What is Stainless Steel 316 ?
A steel alloy is considered stainless if it contains at least 10 percent chromium, which imparts corrosion resistance. When chromium is added to stainless steel, a coating of protective metal oxide forms on the metal's surface. This coating protects the metal from corrosion-causing chemicals.
Generally speaking, stainless steel 316 is composed of 16 to 18 percent chromium, 10 to 14 percent nickel, 2 to 3 percent molybdenum, and a trace amount of carbon. 316 stainless steel is one of the most common stainless steel grades. The inclusion of molybdenum greatly improves the corrosion resistance of stainless steel 316 in comparison to other grades of stainless steel. Utilizing other alloys leads in a further enhancement of its properties. Due to its qualities and properties, stainless steel 316 is the second-most widely used stainless steel grade after stainless steel 304. It is used in environments with a significant danger of corrosion, such as chemical industries, refineries, and naval equipment.
What is Stainless Steel 316L ?
The non-sensitizing form of grade 316, which has a lower carbon content, is designated as 316L. . As a result, it has widespread use in high-gauge welded components (over about 6mm). The cost distinction between 316 and 316L stainless steel is often insignificant and seldom exceeds a few hundred dollars. These grades have outstanding toughness because of the austenitic structure, which maintains its properties even at cryogenic temperatures. When exposed to higher temperatures, the creep, stress to rupture, and tensile strength of 316L stainless steel are much greater when compared to those of chromium-nickel austenitic stainless steels.
Quality of SS 316 vs SS 316L
316 and 316L stainless steel alloys are both appropriate for usage in marine settings, although there are significant differences between the two.Stainless Steel 316L has a lower carbon-to-other-elements ratio than other alloys. Carbon content cannot exceed 0.03% if the material is to be classed as type 316L stainless steel. This reduces the likelihood of carbon precipitation, making it a better option for welding in order to obtain excellent corrosion resistance. 316 stainless steel contains between 2% and 3% molybdenum, which adds to the material's enhanced resistance to corrosion, acidic elements, and high temperatures. Both of these substances are very malleable, indicating that they may be shaped in a number of ways, including bending, stretching, deep drawing, and spinning.
Specification Between 316 vs 316L Stainless Steel
Corrosion Resistance: 316L is the preferred option for use in environments with high temperatures and high levels of corrosion. 316L has a stronger intergranular corrosion resistance than 316 does because it has a lower amount of carbon in its composition. This indicates that the welds produced using it will not degrade as rapidly as those produced using 316 stainless steel.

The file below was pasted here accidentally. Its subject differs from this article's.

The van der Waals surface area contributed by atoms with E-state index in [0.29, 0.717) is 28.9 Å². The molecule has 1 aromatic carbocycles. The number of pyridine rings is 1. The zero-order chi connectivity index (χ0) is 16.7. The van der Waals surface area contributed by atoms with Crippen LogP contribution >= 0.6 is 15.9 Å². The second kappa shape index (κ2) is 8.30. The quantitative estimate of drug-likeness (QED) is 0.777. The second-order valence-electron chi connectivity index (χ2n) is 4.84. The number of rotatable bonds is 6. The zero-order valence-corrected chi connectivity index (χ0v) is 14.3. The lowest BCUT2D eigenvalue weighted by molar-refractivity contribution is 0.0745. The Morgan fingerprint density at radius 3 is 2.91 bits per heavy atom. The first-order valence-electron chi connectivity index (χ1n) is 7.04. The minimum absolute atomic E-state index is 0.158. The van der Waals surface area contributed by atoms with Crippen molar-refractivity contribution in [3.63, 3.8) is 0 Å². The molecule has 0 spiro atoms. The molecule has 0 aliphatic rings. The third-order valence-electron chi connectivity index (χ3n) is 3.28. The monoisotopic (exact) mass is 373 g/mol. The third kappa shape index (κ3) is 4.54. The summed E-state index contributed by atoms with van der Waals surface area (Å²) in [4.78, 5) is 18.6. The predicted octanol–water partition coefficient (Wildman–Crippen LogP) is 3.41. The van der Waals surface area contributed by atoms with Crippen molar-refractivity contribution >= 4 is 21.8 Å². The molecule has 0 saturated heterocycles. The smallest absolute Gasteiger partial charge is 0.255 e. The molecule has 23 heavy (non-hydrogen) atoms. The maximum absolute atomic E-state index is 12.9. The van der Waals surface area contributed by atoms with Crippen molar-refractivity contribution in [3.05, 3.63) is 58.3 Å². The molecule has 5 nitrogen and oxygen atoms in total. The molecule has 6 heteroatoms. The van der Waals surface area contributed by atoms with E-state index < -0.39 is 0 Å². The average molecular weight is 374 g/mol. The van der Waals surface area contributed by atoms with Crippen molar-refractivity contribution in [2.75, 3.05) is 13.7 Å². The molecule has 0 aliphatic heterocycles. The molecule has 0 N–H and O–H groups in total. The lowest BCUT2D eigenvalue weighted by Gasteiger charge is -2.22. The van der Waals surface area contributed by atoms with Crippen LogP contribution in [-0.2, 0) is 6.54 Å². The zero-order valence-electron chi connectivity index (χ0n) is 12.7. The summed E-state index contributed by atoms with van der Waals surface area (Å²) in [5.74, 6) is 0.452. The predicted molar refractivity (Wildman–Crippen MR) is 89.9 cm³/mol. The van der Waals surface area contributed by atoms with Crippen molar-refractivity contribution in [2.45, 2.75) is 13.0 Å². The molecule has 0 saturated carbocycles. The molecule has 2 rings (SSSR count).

Mechanical Properties : The susceptibility of 316 stainless steel to magnetic fields is quite low. The majority of stainless steel variants, including 316, are austenitic, which means that they are practically nonmagnetic. This is in contrast to the fundamental types of stainless steel, which are ferromagnetic. However, the austenitic crystal structure of certain 316 stainless steel products may be changed into the ferromagnetic martensite structure by techniques such as cold forming and welding. Magnetism may be developed in 316L steel to a greater extent than in other types of steel.
Price : In spite of the fact that 316 stainless steel has a lower carbon content than 316L stainless steel does, the pricing of the two varieties of stainless steel is roughly same. The 316 and the 316L are not the least expensive choices available.
Practical Applications :Both grades of stainless steel are used in a wide variety of industries. As a result of its high strength, resistance to pitting, and, in most situations, resistance to corrosion, 316 is primarily used in the construction and infrastructure sectors. Due to its resilience to welding heat and corrosive chemicals, 316L is often utilised in the pharmaceutical and photography industries to manufacture equipment.
Welding : Excellent weldability using any conventional fusion process, both with and without the use of filler metals. Pre-qualified welding of 316 using Grade 316 according to AS 1554.6 For the highest possible level of corrosion resistance, heavy welded parts made of Grade 316 need to be annealed after the welding process. For 316L, this is not a prerequisite.
Machining : When machined at too high of a speed, 316L stainless steel has a tendency to become harder. Because of this, it is advisable to use slow speeds and maintain a steady feed rate. When compared to 316 stainless steel, 316L stainless steel has a lower carbon content, which makes it simpler to manufacture than 316 stainless steel.